J Antimicrob Chemother
BACKGROUND: Tenofovir disoproxil fumarate-containing pre-exposure prophylaxis (PrEP) has been associated with decreases in bone mineral density (BMD), but the bone effects of other non-tenofovir disoproxil fumarate candidate PrEP regimens are not well described. METHODS: The HPTN 069/ACTG A5305 study randomized 406 US cisgender men and transgender women, and 188 cisgender women at risk for HIV infection to one of four double-blinded regimens: (i) maraviroc; (ii) maraviroc + emtricitabine; (iii) maraviroc + tenofovir disoproxil fumarate; or (iv) tenofovir disoproxil fumarate + emtricitabine. BMD was measured in a subset of participants at the lumbar spine (LS) and hip by dual-energy X-ray absorptiometry (DXA) at baseline and 48 weeks. Percentage change in LS and hip BMD was compared between the tenofovir disoproxil fumarate- and non-tenofovir disoproxil fumarate-containing arms by Wilcoxon rank-sum tests and multiple linear regression adjusting for sex, race and baseline BMI. RESULTS: At baseline (n = 307), the median age was 33 years, 56% male and 43% black. At the hip, the median percentage change in BMD at 48 weeks was -1.05% in the tenofovir disoproxil fumarate arms and 0.0% in the non-tenofovir disoproxil fumarate arms (between group P = 0.001). No interaction by sex was observed. The median percentage change in LS BMD was not different between arms. CONCLUSIONS: Tenofovir disoproxil fumarate-containing PrEP was associated with significantly greater bone loss compared with maraviroc emtricitabine PrEP at the hip, but not the LS. The BMD changes at the hip were similar in magnitude in men and women.
[Figure: see text].
We conducted a randomized phase 3 trial to evaluate whether adjuvant pembrolizumab for one year (648 patients) improved recurrence-free survival (RFS) or overall survival (OS) in comparison to high-dose interferon alfa-2b for one year or ipilimumab for up to three years (655 patients), the approved standard-of-care adjuvant immunotherapies at the time of enrollment for patients with high-risk resected melanoma. At a median follow-up of 47.5 months, pembrolizumab was associated with significantly longer RFS than prior standard-of-care adjuvant immunotherapies (hazard ratio [HR] 0.77; 99.62% confidence interval [CI] 0.59-0.99; P=0.002). There was no statistically significant association with OS among all patients (HR, 0.82; 96.3% CI 0.61-1.09; P=0.15). Proportions of treatment-related adverse events of grades 3 to 5 were 19.5% with pembrolizumab, 71.2% with interferon alfa-2b, and 49.2% with ipilimumab. Therefore, adjuvant pembrolizumab significantly improved RFS but not OS compared to the prior standard-of-care immunotherapies for patients with high-risk resected melanoma.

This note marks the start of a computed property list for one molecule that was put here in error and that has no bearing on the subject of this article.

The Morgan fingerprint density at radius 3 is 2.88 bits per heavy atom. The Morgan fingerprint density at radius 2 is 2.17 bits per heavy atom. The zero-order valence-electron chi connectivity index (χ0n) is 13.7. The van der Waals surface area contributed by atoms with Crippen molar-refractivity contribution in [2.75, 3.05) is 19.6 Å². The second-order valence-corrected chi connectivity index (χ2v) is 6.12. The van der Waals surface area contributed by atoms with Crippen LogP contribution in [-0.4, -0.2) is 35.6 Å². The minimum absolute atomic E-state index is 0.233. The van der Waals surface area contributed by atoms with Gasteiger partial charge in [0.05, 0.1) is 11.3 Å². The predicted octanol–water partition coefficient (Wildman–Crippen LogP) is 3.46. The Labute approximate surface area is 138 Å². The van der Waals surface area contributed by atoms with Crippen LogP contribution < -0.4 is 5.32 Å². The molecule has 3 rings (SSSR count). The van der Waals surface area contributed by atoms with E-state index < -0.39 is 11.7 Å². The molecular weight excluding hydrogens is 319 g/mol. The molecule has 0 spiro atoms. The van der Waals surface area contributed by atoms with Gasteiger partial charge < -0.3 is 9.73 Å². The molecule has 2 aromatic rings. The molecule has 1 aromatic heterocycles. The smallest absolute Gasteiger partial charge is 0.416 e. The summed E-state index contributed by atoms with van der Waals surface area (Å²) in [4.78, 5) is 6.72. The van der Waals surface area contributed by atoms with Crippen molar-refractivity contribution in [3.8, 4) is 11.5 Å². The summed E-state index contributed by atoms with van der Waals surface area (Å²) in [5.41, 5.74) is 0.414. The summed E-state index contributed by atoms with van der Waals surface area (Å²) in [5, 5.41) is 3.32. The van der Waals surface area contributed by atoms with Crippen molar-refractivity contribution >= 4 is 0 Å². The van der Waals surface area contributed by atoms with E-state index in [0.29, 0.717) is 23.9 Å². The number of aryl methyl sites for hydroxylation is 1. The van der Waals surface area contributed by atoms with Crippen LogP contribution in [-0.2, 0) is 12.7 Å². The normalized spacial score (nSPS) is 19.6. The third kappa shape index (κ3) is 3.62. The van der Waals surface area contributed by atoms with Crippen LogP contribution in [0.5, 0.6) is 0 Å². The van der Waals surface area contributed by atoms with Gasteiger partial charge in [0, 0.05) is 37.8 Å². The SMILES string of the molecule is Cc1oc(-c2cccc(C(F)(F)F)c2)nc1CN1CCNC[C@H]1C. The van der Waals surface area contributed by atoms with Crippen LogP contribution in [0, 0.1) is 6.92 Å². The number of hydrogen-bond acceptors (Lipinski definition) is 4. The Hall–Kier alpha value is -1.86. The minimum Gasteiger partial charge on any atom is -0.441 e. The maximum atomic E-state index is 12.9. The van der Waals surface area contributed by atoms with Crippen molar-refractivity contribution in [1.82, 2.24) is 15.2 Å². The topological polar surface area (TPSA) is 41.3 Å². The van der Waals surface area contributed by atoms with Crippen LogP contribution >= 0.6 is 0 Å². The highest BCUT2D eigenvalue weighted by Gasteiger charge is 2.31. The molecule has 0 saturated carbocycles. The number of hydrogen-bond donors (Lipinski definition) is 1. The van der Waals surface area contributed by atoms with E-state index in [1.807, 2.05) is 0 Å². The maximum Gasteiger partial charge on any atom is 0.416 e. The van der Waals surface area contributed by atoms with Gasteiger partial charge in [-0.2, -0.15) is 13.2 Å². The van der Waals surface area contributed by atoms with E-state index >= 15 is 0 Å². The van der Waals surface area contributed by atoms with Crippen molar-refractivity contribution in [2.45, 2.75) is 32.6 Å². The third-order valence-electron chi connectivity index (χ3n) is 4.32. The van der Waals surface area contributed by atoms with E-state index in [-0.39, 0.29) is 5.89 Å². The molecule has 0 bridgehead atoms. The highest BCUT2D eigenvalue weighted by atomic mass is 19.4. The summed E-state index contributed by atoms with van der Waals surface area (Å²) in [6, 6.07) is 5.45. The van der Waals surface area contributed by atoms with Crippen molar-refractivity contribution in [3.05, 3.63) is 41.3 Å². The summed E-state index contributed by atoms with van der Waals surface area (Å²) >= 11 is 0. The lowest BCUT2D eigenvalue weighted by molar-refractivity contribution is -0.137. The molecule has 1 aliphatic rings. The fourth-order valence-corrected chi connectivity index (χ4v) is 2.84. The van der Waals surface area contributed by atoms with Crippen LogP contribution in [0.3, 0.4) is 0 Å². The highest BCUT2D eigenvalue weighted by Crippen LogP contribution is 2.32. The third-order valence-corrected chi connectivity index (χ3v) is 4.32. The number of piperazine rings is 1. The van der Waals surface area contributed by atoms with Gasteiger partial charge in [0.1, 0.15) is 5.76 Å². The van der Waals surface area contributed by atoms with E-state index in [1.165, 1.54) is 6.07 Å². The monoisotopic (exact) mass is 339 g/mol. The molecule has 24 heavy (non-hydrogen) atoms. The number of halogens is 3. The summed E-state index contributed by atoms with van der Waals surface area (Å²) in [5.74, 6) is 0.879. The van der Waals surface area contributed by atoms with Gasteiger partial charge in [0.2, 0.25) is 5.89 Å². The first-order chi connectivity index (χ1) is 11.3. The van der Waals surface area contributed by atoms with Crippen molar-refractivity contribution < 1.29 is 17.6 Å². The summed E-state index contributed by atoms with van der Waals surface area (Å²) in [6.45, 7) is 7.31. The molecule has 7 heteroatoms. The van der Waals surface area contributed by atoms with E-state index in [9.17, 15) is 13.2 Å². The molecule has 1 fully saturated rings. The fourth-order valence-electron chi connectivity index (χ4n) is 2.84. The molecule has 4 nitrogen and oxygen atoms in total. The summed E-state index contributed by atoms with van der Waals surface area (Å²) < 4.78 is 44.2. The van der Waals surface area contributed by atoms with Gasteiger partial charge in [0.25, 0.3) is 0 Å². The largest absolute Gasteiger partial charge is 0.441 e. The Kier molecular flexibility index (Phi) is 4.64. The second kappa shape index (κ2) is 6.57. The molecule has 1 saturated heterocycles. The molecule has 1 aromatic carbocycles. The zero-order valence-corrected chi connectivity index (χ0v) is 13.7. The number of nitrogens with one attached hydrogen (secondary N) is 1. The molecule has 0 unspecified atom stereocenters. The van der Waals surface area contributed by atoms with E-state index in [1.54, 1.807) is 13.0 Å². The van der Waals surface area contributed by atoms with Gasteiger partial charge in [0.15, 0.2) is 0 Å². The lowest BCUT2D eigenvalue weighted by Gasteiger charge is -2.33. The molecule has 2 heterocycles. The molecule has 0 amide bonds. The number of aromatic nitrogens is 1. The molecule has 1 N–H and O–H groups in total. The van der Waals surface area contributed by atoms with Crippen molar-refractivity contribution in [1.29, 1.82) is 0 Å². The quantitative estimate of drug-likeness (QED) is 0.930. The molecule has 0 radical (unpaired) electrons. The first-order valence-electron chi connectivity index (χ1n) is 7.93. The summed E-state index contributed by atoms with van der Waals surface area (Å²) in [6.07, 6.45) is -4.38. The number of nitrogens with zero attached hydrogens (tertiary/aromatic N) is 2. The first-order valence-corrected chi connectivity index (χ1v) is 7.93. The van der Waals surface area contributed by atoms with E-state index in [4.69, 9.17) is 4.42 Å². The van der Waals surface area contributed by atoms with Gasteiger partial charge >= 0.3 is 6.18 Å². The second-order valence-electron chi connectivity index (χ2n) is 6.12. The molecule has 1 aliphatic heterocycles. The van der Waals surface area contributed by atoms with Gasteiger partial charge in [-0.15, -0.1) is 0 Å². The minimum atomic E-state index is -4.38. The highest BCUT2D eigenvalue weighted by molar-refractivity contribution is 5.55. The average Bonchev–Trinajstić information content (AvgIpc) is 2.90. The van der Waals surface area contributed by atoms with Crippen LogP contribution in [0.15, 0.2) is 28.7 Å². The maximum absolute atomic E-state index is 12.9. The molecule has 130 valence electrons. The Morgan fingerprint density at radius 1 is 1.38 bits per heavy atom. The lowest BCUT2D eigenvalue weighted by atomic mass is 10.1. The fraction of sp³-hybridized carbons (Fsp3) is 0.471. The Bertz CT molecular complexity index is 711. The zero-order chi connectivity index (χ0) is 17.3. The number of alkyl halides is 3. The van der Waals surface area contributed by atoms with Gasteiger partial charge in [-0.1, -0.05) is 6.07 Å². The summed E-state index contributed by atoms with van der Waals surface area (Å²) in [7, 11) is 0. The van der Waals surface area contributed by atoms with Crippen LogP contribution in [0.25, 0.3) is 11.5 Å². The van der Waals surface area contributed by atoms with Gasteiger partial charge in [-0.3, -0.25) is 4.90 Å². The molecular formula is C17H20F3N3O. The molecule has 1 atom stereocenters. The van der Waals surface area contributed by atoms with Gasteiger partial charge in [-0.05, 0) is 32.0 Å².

OBJECTIVE: To evaluate the association between hysterectomy and ovarian cancer, and to understand how hormone therapy (HT) use and endometriosis affect this association. METHODS: We conducted a pooled analysis of self-reported data from 11 case-control studies in the Ovarian Cancer Association Consortium (OCAC). Women with (n=5350) and without ovarian cancer (n=7544) who never used HT or exclusively used either estrogen-only therapy (ET) or estrogen+progestin therapy (EPT) were included. Risk of invasive epithelial ovarian cancer adjusted for duration of ET and EPT use and stratified on history of endometriosis was determined using odds ratios (ORs) with 95% confidence intervals (CIs). RESULTS: Overall and among women without endometriosis, there was a positive association between ovarian cancer risk and hysterectomy (OR=1.19, 95% CI 1.09-1.31 and OR=1.20, 95% CI 1.09-1.32, respectively), but no association upon adjusting for duration of ET and EPT use (OR=1.04, 95% CI 0.94-1.16 and OR=1.06, 95% CI 0.95-1.18, respectively). Among women with a history of endometriosis, there was a slight inverse association between hysterectomy and ovarian cancer risk (OR=0.93, 95% CI 0.69-1.26), but this association became stronger and statistically significant after adjusting for duration of ET and EPT use (OR=0.69, 95% CI 0.48-0.99). CONCLUSIONS: The hysterectomy-ovarian cancer association is complex and cannot be understood without considering duration of ET and EPT use and history of endometriosis. Failure to take these exposures into account in prior studies casts doubt on their conclusions. Overall, hysterectomy is not risk-reducing for ovarian cancer, however the inverse association among women with endometriosis warrants further investigation.